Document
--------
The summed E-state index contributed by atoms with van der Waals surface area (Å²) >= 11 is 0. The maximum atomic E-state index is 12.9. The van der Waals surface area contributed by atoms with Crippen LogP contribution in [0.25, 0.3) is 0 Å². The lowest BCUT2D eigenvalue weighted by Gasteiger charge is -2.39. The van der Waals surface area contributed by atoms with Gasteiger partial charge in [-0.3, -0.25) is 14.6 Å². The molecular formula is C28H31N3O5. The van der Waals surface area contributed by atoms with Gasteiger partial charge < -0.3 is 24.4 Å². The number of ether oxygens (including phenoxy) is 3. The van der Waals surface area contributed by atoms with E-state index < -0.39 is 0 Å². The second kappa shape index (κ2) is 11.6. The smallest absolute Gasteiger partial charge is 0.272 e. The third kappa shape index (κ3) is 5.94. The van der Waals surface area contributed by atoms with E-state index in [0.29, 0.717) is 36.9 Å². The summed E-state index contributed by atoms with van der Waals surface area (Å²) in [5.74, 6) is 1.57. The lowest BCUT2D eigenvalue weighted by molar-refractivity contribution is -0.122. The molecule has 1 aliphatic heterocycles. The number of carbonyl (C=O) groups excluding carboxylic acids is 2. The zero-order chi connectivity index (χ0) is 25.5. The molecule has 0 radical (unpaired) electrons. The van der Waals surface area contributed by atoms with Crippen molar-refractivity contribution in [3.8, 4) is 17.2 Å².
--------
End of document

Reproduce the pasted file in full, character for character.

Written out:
The summed E-state index contributed by atoms with van der Waals surface area (Å²) >= 11 is 0. The maximum atomic E-state index is 12.9. The van der Waals surface area contributed by atoms with Crippen LogP contribution in [0.25, 0.3) is 0 Å². The lowest BCUT2D eigenvalue weighted by Gasteiger charge is -2.39. The van der Waals surface area contributed by atoms with Gasteiger partial charge in [-0.3, -0.25) is 14.6 Å². The molecular formula is C28H31N3O5. The van der Waals surface area contributed by atoms with Gasteiger partial charge < -0.3 is 24.4 Å². The number of ether oxygens (including phenoxy) is 3. The van der Waals surface area contributed by atoms with E-state index < -0.39 is 0 Å². The second kappa shape index (κ2) is 11.6. The smallest absolute Gasteiger partial charge is 0.272 e. The third kappa shape index (κ3) is 5.94. The van der Waals surface area contributed by atoms with E-state index in [0.29, 0.717) is 36.9 Å². The summed E-state index contributed by atoms with van der Waals surface area (Å²) in [5.74, 6) is 1.57. The lowest BCUT2D eigenvalue weighted by molar-refractivity contribution is -0.122. The molecule has 1 aliphatic heterocycles. The number of carbonyl (C=O) groups excluding carboxylic acids is 2. The zero-order chi connectivity index (χ0) is 25.5. The molecule has 0 radical (unpaired) electrons. The van der Waals surface area contributed by atoms with Crippen molar-refractivity contribution in [3.8, 4) is 17.2 Å².